Act fast vital if fear sepsis

A NEW campaign is encouraging people to ask frontline healthcare workers, ‘Could it be sepsis?’ if they or a loved one are showing signs of the potentially deadly condition which occurs when the body has an extreme response to an infection.

Health Minister Ryan Park said sepsis was very serious and it was important to act quickly.
“Sepsis can affect anyone and I want people to seek help without delay if they, or their loved one, is very unwell, even if they have recently been seen by a doctor,” Mr Park said.
“In Australia at least 55,000 people develop sepsis each year and more than 8,000 of them die from sepsis-related complications.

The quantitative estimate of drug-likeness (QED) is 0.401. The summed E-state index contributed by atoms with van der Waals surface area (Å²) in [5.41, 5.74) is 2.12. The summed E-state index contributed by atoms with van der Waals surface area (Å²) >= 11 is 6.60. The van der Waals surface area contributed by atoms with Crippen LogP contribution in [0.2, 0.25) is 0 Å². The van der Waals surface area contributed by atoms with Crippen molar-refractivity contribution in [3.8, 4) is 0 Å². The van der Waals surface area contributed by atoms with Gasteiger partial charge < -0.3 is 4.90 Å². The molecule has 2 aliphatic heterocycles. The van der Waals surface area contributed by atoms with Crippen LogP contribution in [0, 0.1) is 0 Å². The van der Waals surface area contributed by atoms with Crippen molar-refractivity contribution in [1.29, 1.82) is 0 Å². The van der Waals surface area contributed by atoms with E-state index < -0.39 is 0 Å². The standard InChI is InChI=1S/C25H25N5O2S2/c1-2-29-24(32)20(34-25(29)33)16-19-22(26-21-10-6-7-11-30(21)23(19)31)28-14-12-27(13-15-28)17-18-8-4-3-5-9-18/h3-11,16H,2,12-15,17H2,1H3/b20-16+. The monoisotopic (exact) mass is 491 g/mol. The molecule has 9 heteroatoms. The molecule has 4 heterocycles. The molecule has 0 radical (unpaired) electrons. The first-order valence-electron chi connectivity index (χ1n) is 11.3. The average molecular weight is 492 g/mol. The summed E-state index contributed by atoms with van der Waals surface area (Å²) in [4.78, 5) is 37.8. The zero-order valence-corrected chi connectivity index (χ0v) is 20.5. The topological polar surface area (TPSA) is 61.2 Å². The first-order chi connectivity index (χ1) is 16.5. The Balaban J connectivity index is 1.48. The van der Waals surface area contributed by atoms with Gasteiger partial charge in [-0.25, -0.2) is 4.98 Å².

“That’s why it’s important people aren’t afraid and are empowered, to ask, ‘Could it be sepsis?’ because early treatment can be lifesaving.”
Sepsis can be caused by any type of infection, including bacterial, viral and fungal, and those infections can be anywhere in the body.
Paediatric specialist Dr Matthew O’Meara said sepsis could be caused by any type of infection and anywhere on the body.
“Symptoms to look out for in young children that may indicate severe illness, include being quieter or sleepier than normal or difficult to wake, irritability, high-pitched crying, refusal to eat, fewer wet nappies, cold or mottled limbs and difficulty breathing,” he said.
If you are concerned about your or your child’s health, call your GP, Healthdirect on 1800 022 222 or 000.